CMA-certified professionals work inside organizations of all sizes, industries and types.

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From the global health crisis and economic instability, to relentless technological disruption and political upheaval, uncertainty in both business and society is pervasive today. It's a VUCA (volatile, uncertain, complex and ambiguous) world right now, making it increasingly challenging to predict and align with market trends and needs. But while the specific forces at play may be different, constant change and unknowns in business aren't new.

More than ever, companies need employees who are adept at far more than the hard skills required for their jobs: professionals who aren't just software experts or number crunchers, for example, but also strategic thinkers and articulate communicators. These are the invaluable competencies that contribute to companies' abilities to make informed decisions about how to remain agile and keep pace with the rapidly changing environment. This is especially true for accountants and finance professionals working inside organizations. Why? Because companies need people who can explain the "why" behind numbers, not just the "what." People who can offer guidance for the future, not just an analysis of the past. Companies need professionals who have earned their CMA® (Certified Management Accountant) certification.

The globally respected and recognized CMA certification prepares accountants and finance professionals with the skills they need to deliver strategic value in a technically enhanced and automated workplace of the future. For nearly 50 years, it has been the global benchmark for accounting and finance professionals, certifying mastery of 12 critical practice areas in business, including technology, analytics, financial planning and analysis, performance and control. CMA-certified professionals work inside organizations of all sizes, industries and types, including manufacturing and services, public and private enterprises, not-for-profit organizations, academic institutions, government entities and multinational corporations. The CMA is offered by IMA® (Institute of Management Accountants), one of the largest and most respected associations focused exclusively on advancing the management accounting profession around the world.

Below, meet four CMAs who exemplify what it takes to help their companies navigate the uncertainties and complexities of business today, in the U.S. and around the world.


Giuseppe Venezia
Giuseppe Venezia

The finance function in 21st-century business is increasingly complex and multifaceted. Finance professionals need to have their eyes on multiple lines of business simultaneously to help their companies grow and thrive. Giuseppe Venezia, CMA, was sent by his employer, an Italian multinational and global leader in electrical cables manufacturing, to the U.S. on a two-year assignment as a treasury manager. In this role, Giuseppe led the integration of his company's treasury department with a newly acquired company. Among his many responsibilities, Giuseppe was tasked with supporting global transactions involving multiple factors.

"The world of business isn't just numbers on a spreadsheet," Giuseppe says. "The company wanted me to help determine what's driving those numbers and how we can make them better." CMAs acquire skills that are especially important to manufacturing enterprises. "Costing decisions affect profitability and sales strategy," observes Giuseppe, who was able to employ what he learned as a CMA when he became a plant controller with his previous employer, driving capital investments that brought in machinery from all around the world.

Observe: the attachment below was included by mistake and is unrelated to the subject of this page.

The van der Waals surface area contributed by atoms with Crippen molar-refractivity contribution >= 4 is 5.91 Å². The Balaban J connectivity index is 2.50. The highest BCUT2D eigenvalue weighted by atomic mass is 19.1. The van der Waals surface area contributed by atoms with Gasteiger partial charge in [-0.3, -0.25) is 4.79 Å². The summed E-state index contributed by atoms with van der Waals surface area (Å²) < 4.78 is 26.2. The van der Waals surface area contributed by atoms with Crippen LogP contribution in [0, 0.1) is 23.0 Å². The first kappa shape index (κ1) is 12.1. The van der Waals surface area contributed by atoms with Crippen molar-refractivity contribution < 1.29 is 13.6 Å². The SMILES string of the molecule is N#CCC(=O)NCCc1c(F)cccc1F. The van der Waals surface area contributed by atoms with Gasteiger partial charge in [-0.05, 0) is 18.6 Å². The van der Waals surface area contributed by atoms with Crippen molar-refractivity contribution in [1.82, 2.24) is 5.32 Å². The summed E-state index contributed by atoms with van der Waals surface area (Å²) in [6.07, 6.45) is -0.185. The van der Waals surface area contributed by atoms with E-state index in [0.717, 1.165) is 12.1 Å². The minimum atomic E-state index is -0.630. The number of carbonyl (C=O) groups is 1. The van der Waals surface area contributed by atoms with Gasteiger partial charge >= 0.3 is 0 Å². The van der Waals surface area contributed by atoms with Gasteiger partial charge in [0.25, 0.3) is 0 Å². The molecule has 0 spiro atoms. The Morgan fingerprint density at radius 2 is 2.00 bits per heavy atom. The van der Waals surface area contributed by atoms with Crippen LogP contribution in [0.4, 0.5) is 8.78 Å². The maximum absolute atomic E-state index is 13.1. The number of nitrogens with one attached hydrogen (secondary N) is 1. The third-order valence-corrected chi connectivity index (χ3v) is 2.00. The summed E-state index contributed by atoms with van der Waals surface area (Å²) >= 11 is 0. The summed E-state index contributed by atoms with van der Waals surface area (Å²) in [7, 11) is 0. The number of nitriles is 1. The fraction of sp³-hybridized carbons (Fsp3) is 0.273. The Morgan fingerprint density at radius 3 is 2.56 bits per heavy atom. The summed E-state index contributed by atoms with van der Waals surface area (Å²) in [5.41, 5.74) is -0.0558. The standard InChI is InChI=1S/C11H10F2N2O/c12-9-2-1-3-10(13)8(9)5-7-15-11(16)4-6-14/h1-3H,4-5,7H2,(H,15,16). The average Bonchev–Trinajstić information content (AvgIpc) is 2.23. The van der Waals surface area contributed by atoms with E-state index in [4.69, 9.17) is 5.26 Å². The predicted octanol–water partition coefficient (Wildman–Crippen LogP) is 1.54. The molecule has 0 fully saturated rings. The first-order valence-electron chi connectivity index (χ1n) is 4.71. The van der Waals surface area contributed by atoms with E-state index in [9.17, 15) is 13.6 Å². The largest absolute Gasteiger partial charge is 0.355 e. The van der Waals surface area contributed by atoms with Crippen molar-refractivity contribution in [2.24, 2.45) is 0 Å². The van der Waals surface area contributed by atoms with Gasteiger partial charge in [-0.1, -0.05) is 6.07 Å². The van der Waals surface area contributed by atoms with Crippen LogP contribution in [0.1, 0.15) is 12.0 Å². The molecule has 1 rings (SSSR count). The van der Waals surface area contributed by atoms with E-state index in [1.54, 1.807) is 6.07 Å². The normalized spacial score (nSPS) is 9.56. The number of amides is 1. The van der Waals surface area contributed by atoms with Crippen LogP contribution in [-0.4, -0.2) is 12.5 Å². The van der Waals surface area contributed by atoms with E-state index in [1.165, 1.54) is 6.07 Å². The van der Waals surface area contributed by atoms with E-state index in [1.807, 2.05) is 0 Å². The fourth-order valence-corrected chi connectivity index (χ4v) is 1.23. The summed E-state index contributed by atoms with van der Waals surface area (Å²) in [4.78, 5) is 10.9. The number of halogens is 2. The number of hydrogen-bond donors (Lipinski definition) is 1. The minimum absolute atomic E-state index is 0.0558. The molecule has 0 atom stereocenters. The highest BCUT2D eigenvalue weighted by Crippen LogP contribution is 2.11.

"I demonstrated that if we were going to vertically integrate and achieve more efficiency, we would be more profitable. I learned how machines worked and how they impact the bottom line. I read the Profit and Loss Statements from bottom to top, top to bottom." Drastically improving efficiency and profitability in a global manufacturing corporation, says Giuseppe, is something made possible by the holistic approach of the CMA. To his enormous benefit—and that of his employer—that is exactly what Giuseppe learned to do.


When Your Workplace Is a Zoo, It Helps to Have a CMA

Charlie Wright
Charlie Wright

Charlie Wright is chief financial officer of the Denver Zoo—and a CMA. His career journey toward leading the finance function for one of the nation's leading zoological foundations began when he decided to sit for the CMA exam.

"I sat for both the CPA and CMA exams a month apart as I was graduating with my MBA from Vanderbilt," says Charlie. Having studied courses which branched beyond the core accounting classes, Charlie sought to both expand his skillset and show his expertise through certification.

Now a CFO, Charlie speaks of how being the chief finance professional within an organization makes him draw on the skills associated with the CMA every day. "I think the skills required in both parts of the CMA exam are used by every CFO in the technical aspects of his or her position," he says. And the demands of a CFO position go beyond reporting, budgeting and forecasting. To be a CFO, Charlie says, you need to "oversee a proper system of internal controls to safeguard company assets and ensure proper reporting of transactions. You must make appropriate investments in technology and embrace analytics to measure the organization's progress against goals and report those properly to stakeholder groups. You must invest in proper insurance coverage and oversee safety and security practices that will properly protect against risk management issues (such as cybersecurity threats). You must work with proper advisers and experts to continually make and adjust sound investments for the success of the organization, etc." These responsibilities require strategic acumen and management skills, which are covered by the CMA.